The audience will learn about traditions, skills of the peoples living in the North. The content will fully focus on culture. The countries, participating in the project, will open newsrooms. “We hope the general center, which will coordinate the project, will be at the Arctic Council,” he said.
The International Consortium for the Preservation of Arctic Cultural Heritage includes St. Petersburg’s committee on the Arctic, the Arctic museum and exhibition center in St. Petersburg, the Association of indigenous low-numbered peoples of the North, Siberia and Far East, and others. [Read full article…]
The modernization of radio’s regulatory rulebook that began under the prior administration continues at the Federal Communications Commission. It is slated to approve a half dozen changes at the Commission’s February meeting, in what Chair Jessica Rosenworcel says is a “cleaning up” of the broadcast radio rules.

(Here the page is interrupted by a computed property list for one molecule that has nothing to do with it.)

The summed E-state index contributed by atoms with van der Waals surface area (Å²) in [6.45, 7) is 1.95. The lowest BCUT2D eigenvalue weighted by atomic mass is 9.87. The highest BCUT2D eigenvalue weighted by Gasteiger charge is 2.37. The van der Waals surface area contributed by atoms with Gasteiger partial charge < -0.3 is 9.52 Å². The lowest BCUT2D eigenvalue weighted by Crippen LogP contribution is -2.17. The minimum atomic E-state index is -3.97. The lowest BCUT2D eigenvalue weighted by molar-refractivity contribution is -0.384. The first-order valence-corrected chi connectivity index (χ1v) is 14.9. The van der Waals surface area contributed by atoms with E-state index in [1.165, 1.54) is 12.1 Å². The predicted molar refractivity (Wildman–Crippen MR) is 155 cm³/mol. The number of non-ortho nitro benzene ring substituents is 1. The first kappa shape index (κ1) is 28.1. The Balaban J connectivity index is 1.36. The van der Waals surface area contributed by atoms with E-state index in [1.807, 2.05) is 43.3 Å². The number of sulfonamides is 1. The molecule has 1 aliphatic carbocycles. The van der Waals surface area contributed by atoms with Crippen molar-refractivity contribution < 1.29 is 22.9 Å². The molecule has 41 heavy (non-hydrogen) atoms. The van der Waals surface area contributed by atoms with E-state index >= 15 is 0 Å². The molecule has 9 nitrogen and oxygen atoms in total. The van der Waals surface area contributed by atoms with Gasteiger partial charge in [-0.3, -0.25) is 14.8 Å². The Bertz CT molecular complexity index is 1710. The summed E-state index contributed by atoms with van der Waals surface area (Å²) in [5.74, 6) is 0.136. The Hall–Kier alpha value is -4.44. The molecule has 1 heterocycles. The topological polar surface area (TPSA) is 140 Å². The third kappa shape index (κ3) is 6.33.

“The Commission’s current rules for full-power and translator radio stations contain a number of provisions that are redundant, outdated, or in conflict with other rules,” said Rosenworcel. She said the proposal would “update and clean up” those provisions “in order to reduce any potential confusion, alleviate unnecessary burdens, and make sure our rules reflect the latest technical requirements.”
The proposed order (MB Docket No. 21-263) would update six rules, while scrap plans to change another. They include –
Eliminate Transmitter Power Limit Rule For AMs.
The draft order says the FCC has tentatively concluded the rule is “outdated and unnecessary” given its current reliance on actual operating antenna input power as the most accurate and effective means of ensuring that AM stations adhere to their authorized power limits. The FCC also agreed with comments filed by the National Association of Broadcasters that said the elimination of the technical restriction will allow AMs of any class to use transmitters of any rated power. That, it says, will benefit all AMs by broadening the market of transmitters, enhancing the secondary market for AM transmitters, and reducing the number of transmitters that need to be disposed of.
Clarify AM Fill-in Area Definition